Keywords: Location-arc routing problem; Time windows; Multiple periods; Robust optimization; Demand Uncertainty.Introduction
Routing problems had two major categories:
the node routing problem that customers are located on the node
the arc routing problems that customers are located on the arc or edge of a graph (Laporte, Nickel, & da Gama, 2015).
The Vehicle Routing Problem (VRP) and Traveling Salesman Problem (TSP) are node routing problem. The Rural Postman Problem (RPP) and Chinese Postman Problem (CPP) are arc routing problems. In a CPP, all arcs of a graph are served while in an RPP only a subset of arcs or edges is required to be served (Lopes, Plastria, Ferreira, & Santos, 2014). The Capacitated Arc Routing Problem (CARP) was introduced by (Golden & Wong, 1981) and is an expansion of the RPP; however, it is a complex problem because of considering multiple vehicles with capacity constraints. In CARP the customer demands are on arcs (edges) instead of nodes and the goal is to reduce the traveling costs of all links.
A Location-Arc Routing Problem (LARP) is a combination of two well-known problems:
Location-Allocation Problem (LAP) (Ghiani, Laganá, Laporte, & Musmanno, 2007).
The LAPR is similar to the CARP. The only major difference between LARP and CARP is that besides routing, the best locations for depots are determined. Therefore, a binary decision variable is added to the mathematical model that has made it even more complicated. As far as we know, only is presented six mathematical models for LARP until now. These models are not verified and are solved with heuristic or metaheuristic method. For example, in the model of (Lopes et al., 2014) each customer has required one vehicle, and this is not practical. Also, (Huber, 2016) formulate two objectives functions and don’t present constraints. Therefore, in this paper presents a new multi-period LARP under uncertain demand.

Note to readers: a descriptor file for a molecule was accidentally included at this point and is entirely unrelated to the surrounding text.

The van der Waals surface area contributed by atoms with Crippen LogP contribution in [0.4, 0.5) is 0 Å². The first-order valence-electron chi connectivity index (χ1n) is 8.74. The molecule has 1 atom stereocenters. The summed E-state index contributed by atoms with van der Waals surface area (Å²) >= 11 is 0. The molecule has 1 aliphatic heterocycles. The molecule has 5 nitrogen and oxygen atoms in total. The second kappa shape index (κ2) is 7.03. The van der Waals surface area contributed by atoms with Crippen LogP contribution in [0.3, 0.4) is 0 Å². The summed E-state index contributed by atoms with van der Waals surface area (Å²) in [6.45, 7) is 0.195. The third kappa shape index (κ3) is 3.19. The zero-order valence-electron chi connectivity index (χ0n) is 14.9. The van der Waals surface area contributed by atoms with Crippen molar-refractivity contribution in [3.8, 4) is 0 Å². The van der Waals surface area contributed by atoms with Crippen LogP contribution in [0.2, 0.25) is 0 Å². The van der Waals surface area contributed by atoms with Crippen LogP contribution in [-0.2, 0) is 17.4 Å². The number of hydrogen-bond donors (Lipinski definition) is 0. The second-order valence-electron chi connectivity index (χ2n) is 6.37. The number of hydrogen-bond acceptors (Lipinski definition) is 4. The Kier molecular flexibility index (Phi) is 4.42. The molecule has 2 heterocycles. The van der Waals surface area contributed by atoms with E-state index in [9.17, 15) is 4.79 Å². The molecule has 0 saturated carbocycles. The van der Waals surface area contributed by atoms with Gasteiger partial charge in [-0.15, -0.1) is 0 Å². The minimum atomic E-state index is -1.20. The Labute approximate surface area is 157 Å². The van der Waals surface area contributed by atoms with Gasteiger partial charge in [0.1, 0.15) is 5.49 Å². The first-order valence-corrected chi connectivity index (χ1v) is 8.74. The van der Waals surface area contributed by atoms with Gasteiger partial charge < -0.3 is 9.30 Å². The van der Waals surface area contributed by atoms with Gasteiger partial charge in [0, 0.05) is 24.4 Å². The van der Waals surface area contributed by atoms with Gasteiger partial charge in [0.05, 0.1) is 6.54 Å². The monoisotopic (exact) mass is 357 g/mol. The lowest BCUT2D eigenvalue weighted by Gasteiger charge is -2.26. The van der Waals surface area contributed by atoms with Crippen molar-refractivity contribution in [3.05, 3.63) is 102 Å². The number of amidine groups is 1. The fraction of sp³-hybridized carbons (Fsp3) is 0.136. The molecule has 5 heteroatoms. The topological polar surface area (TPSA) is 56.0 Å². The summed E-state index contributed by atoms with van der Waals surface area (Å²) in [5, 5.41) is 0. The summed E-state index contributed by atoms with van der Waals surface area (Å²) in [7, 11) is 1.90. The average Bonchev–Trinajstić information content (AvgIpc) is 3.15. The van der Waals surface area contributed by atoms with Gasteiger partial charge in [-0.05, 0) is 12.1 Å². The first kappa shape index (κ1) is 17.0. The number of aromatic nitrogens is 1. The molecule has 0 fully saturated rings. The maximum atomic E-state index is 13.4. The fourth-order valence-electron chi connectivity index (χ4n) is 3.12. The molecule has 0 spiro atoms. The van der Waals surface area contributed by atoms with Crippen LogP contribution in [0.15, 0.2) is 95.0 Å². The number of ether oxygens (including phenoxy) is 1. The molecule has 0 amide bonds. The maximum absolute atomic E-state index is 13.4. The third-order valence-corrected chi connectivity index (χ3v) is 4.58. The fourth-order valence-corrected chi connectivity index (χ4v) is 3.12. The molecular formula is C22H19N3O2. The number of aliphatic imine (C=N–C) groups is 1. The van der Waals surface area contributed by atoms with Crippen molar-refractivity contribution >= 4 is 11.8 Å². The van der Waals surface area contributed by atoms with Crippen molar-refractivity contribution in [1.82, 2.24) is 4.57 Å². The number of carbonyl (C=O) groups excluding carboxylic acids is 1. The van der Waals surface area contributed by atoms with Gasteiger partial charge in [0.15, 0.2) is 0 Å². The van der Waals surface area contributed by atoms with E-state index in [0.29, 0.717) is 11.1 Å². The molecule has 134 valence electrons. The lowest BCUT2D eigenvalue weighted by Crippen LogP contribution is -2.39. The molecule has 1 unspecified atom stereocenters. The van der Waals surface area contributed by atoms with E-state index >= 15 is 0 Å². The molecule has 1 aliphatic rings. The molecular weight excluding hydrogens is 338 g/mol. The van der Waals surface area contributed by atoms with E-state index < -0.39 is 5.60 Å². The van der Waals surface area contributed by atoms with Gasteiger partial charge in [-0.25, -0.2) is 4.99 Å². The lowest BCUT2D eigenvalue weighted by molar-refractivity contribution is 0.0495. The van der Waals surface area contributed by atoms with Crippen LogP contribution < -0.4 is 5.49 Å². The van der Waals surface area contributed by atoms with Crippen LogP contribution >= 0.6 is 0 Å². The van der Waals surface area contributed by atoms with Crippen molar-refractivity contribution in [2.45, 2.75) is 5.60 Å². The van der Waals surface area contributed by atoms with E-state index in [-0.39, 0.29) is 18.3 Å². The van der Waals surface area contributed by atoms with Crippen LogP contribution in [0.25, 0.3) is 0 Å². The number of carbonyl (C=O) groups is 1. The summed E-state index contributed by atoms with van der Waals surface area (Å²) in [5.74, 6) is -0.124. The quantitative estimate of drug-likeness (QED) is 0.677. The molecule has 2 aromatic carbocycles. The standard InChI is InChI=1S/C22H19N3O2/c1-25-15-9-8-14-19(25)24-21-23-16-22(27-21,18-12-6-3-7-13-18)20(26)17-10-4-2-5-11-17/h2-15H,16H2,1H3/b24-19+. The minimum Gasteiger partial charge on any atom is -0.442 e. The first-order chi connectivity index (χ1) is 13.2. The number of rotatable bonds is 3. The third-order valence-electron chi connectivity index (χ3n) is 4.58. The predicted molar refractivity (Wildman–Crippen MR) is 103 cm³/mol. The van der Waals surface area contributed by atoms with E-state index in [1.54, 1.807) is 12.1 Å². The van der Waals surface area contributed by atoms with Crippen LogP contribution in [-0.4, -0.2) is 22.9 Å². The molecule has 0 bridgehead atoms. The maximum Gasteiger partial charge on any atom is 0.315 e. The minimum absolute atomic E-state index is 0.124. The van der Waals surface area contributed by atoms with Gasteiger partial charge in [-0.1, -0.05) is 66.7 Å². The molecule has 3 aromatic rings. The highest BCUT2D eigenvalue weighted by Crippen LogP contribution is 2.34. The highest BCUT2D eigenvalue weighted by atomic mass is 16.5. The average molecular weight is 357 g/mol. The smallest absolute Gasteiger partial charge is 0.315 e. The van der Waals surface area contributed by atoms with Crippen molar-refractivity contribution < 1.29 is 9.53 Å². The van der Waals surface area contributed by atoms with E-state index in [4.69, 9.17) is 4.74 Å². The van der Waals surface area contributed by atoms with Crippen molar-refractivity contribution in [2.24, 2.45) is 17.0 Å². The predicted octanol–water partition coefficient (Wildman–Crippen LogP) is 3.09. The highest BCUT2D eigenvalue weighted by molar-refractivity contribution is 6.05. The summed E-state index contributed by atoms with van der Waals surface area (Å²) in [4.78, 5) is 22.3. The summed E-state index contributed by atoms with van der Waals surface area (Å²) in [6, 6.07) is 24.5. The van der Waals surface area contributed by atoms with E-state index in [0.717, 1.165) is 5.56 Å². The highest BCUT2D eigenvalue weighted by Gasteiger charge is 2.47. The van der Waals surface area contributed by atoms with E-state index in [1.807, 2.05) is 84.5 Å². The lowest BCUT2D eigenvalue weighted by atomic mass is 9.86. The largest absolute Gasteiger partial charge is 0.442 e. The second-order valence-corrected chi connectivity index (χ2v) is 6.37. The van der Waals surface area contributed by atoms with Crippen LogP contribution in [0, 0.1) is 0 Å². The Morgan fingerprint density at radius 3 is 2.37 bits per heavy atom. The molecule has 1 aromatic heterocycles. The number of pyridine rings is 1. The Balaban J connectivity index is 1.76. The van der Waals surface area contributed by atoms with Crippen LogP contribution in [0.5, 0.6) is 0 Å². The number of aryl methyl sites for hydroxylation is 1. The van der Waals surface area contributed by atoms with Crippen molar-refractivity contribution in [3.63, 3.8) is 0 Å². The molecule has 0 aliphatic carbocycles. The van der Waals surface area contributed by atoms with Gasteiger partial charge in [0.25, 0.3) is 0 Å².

The constraints of time windows, time limitation for vehicles, and using the vehicle for some customer are added to the model. The time windows modeling in arc routing problem has a different structure than the node routing problem, since a required arc with a time window after servicing, can be used as a deadheading arc without a time window as a route. (Çetinkaya, Karaoglan, & Gökçen, 2013) claim it is not possible to modeling time windows in arc routing problem and should be transform it’s to node routing problem. (Macedo, Alves, de Carvalho, Clautiaux, & Hanafi, 2011) is not modeled time window and solving with metaheuristic methide. (Lystlund & Wøhlk, 2012) proposed a mathematical model for this purpose and we inspiration it. The model is linearized and solved with CPLEX solver in GAMS. For uncertainty is used Bertsimas method.
The rest of the paper is structured as follows. Section 2 is reviewed the CARP and LARP. In Section 3, the robust deterministic linear model is presented. The new model is validated by comparing the results of LARP and LRP for solving a bank case study. The validation of the robust model is also performed in Section 4. The final conclusions are presented in Section 5.
There are a few articles in the LARP and proximity with the CARP, in which this section reviews some studies on the CARP and the LARP.